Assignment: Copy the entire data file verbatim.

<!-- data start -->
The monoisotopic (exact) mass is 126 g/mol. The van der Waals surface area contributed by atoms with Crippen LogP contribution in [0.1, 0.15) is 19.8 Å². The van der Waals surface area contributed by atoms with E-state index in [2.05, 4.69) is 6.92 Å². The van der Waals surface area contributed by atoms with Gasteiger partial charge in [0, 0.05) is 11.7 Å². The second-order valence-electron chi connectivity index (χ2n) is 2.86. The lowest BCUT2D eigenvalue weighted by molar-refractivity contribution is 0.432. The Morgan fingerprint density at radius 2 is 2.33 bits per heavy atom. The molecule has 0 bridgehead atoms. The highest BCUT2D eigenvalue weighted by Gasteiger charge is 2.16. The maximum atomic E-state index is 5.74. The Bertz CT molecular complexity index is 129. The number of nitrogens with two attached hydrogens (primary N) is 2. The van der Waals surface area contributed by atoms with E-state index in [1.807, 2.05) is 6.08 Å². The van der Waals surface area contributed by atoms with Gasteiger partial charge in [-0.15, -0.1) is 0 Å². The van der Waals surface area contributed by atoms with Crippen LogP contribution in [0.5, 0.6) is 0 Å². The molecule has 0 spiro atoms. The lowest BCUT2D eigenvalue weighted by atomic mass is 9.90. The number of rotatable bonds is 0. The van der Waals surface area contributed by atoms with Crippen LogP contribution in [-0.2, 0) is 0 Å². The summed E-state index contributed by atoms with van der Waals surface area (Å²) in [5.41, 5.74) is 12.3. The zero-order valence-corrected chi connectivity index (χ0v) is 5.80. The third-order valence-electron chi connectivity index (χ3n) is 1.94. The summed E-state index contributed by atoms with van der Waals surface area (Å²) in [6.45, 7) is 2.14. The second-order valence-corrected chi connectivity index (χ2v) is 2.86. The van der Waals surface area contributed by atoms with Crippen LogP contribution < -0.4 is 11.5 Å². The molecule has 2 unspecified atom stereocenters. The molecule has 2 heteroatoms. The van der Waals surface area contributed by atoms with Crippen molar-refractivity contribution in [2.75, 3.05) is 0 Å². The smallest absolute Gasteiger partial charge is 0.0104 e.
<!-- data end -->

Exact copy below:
The monoisotopic (exact) mass is 126 g/mol. The van der Waals surface area contributed by atoms with Crippen LogP contribution in [0.1, 0.15) is 19.8 Å². The van der Waals surface area contributed by atoms with E-state index in [2.05, 4.69) is 6.92 Å². The van der Waals surface area contributed by atoms with Gasteiger partial charge in [0, 0.05) is 11.7 Å². The second-order valence-electron chi connectivity index (χ2n) is 2.86. The lowest BCUT2D eigenvalue weighted by molar-refractivity contribution is 0.432. The Morgan fingerprint density at radius 2 is 2.33 bits per heavy atom. The molecule has 0 bridgehead atoms. The highest BCUT2D eigenvalue weighted by Gasteiger charge is 2.16. The maximum atomic E-state index is 5.74. The Bertz CT molecular complexity index is 129. The number of nitrogens with two attached hydrogens (primary N) is 2. The van der Waals surface area contributed by atoms with E-state index in [1.807, 2.05) is 6.08 Å². The van der Waals surface area contributed by atoms with Gasteiger partial charge in [-0.15, -0.1) is 0 Å². The van der Waals surface area contributed by atoms with Crippen LogP contribution in [0.5, 0.6) is 0 Å². The molecule has 0 spiro atoms. The lowest BCUT2D eigenvalue weighted by atomic mass is 9.90. The number of rotatable bonds is 0. The van der Waals surface area contributed by atoms with Crippen LogP contribution in [-0.2, 0) is 0 Å². The summed E-state index contributed by atoms with van der Waals surface area (Å²) in [5.41, 5.74) is 12.3. The zero-order valence-corrected chi connectivity index (χ0v) is 5.80. The third-order valence-electron chi connectivity index (χ3n) is 1.94. The summed E-state index contributed by atoms with van der Waals surface area (Å²) in [6.45, 7) is 2.14. The second-order valence-corrected chi connectivity index (χ2v) is 2.86. The van der Waals surface area contributed by atoms with Crippen LogP contribution < -0.4 is 11.5 Å². The molecule has 2 unspecified atom stereocenters. The molecule has 2 heteroatoms. The van der Waals surface area contributed by atoms with Crippen molar-refractivity contribution in [2.75, 3.05) is 0 Å². The smallest absolute Gasteiger partial charge is 0.0104 e.